Need to get a grip on your personal debt?
Attending a debt-elimination course is a smart idea, but that’s not always feasible for long haulers. OOIDA brings the course designed and written by Steve Freidell to you on landlinemag.com.
Freidell has assisted clients in their case management, trading and portfolio management of fix income securities since 1975. He started his career at the First National Bank of Kansas City and later served as first vice president with Commerce Bank, where he served his clients for 25 years. He is currently a partner in Central States Capital Markets LLC, a Kansas City, MO, financial services corporation.
Part 1: If it’s not what you spend – what is it then?
In this article, Freidell begins by showing you how to get started on developing your “Debt Elimination Program” by first understanding where your money goes.
Part 2: Ready to roll toward debt elimination?
Now it’s time to sit down and take an honest look at your budget and where exactly your money is going. Does fast food have a higher budget total than groceries? Does your dining out category look like the national debt? Don’t worry; with a few minor adjustments, you can change all that.
Part 3: Revving up your credit score
Think of your credit score as an engine's horsepower: The larger the number, the more confidence lenders will have that you can handle the large amount of debt being towed around. Freidell looks at a few simple things you can do to rev up your credit score.
Part 4: Lightening the load
You can take big strides toward reducing stress in your life with discipline and a commitment to reducing the burden of debt by paying down your mortgage.
Part 5: Saving money by not spending it
To prevent paying thousands of dollars for your young adults’ exploration of career choices, it's important to get your children thinking about what they want to do with their lives long before they leave for college.
Part 6: The importance of a good track record
Your ability to borrow money for that new truck your business needs – or for the new car that your family needs – will largely be determined by your previous credit history.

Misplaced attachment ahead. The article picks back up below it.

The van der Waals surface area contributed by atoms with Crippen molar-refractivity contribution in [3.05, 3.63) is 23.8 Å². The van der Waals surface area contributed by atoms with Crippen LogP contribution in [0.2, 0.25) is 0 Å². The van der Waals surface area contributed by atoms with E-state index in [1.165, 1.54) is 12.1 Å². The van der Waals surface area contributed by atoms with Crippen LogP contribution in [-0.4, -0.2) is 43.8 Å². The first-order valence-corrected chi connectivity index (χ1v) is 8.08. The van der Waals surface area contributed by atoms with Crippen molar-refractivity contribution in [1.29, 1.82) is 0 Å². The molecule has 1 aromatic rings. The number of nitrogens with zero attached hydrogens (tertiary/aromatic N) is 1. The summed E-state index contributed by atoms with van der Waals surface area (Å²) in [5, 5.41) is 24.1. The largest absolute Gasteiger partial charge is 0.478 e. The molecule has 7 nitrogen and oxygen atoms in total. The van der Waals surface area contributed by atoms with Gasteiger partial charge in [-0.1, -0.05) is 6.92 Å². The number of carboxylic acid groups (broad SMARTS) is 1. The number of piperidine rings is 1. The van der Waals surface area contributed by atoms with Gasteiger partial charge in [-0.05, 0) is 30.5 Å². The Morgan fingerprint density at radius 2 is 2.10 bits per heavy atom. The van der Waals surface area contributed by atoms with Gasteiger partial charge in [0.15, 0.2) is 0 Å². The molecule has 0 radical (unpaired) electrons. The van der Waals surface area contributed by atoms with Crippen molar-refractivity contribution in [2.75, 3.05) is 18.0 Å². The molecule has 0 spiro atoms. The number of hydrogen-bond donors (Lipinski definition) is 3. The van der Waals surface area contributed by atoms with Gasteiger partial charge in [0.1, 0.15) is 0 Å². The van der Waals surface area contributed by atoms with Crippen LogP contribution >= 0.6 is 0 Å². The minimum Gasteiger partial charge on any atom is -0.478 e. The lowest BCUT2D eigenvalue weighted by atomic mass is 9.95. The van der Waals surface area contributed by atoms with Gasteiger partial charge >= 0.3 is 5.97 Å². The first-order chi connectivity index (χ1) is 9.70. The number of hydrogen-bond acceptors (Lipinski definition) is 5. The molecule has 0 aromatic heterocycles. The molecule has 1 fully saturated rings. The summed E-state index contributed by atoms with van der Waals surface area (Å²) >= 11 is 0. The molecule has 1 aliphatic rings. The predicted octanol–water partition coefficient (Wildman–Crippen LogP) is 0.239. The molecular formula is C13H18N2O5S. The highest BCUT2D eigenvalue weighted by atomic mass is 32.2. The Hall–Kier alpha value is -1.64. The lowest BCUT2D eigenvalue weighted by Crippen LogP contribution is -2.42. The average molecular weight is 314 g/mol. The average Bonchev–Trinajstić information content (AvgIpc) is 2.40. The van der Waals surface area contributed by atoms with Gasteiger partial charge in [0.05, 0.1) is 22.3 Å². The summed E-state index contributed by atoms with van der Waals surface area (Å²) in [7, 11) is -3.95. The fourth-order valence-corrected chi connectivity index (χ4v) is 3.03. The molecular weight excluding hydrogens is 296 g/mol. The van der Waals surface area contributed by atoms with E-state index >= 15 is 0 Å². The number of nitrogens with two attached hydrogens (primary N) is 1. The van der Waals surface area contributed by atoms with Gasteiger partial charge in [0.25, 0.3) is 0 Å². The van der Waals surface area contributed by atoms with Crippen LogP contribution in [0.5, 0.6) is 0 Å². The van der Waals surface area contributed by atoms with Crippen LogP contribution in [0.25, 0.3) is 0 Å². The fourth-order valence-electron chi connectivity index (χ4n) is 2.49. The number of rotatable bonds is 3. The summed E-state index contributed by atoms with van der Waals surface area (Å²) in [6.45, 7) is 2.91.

Part 7: Pay yourself first
You are the most important piece of your business. It's imperative for you to understand that if you don't pay yourself first, you will always be working for your truck instead of your truck working for you.
Part 8: Teaching your children
Educating your children on their role in the family's financial scheme will carry them far in life.
Part 9: Finances at your fingertips
With advancements in online bookkeeping, you can keep on top of your financial situation 24 hours a day, seven days a week, eliminating surprises that may arise.
Part 10: Never go to the grocery store hungry
Not only will a well-planned trip to the store save you money, but you won't believe how it also benefits your health.
Part 11: No better time than the present
Taking immediate steps to formulate a plan can have you seeing a debt-free life ahead of you.
Part 12: Staying on course
Many of you have been asking about government programs designed to help people having trouble making their mortgage payments. The good news is that the U.S. government has two programs designed to help financially troubled homeowners.
Part 13: Your good name
Working hard to get out of debt and on the financial rise makes your identity all the more valuable. Are you doing enough to protect it?
Part 14: It's all a matter of trust
Independently verifying payments to lenders and lien holders a big step in protecting your assets
Part 15: What we have learned from weathering the financial storm
People ask me all the time, “Steve, how did our economy collapse so quickly?” Well, like that pothole, it didn’t happen quickly, but rather was the result of damage accumulated over time. Let
Part 16: 'Empty' can leave you stranded
Are you keeping your eye on your financial reserves, the way you do with your fuel tank?
Part 17: Teach your children well
Learning financial responsibility can start early with your children – especially before mistakes carry huge costs
Part 18: Loaning money to friends and family
We all think that we can make a difference by helping our loved ones out of a quick jam and many times we do. However, most of the time we are only making matters worse.
Part 19: Keep your eyes on the road and your hand on your wallet
Managing your finances is much the same as attentive driving. It’s all too easy to take your eye off your financial goals only to see your previous gains wiped out in a relatively short period of time.
Part 20: Golden budget rule: Separate your financial needs from your wants
You wouldn’t routinely park your truck in the most dangerous parts of town. As a consumer, you need to learn to be equally cautious in how you approach financially risky situations. Otherwise you’ll fall prey to the most common form of financial assault – the belief you “need” something you don’t.
The material in the on-line debt elimination series was prepared for informational purposes only; it is not intended to provide and should not be relied upon for accounting, legal or tax advice.
Click here to email Steve.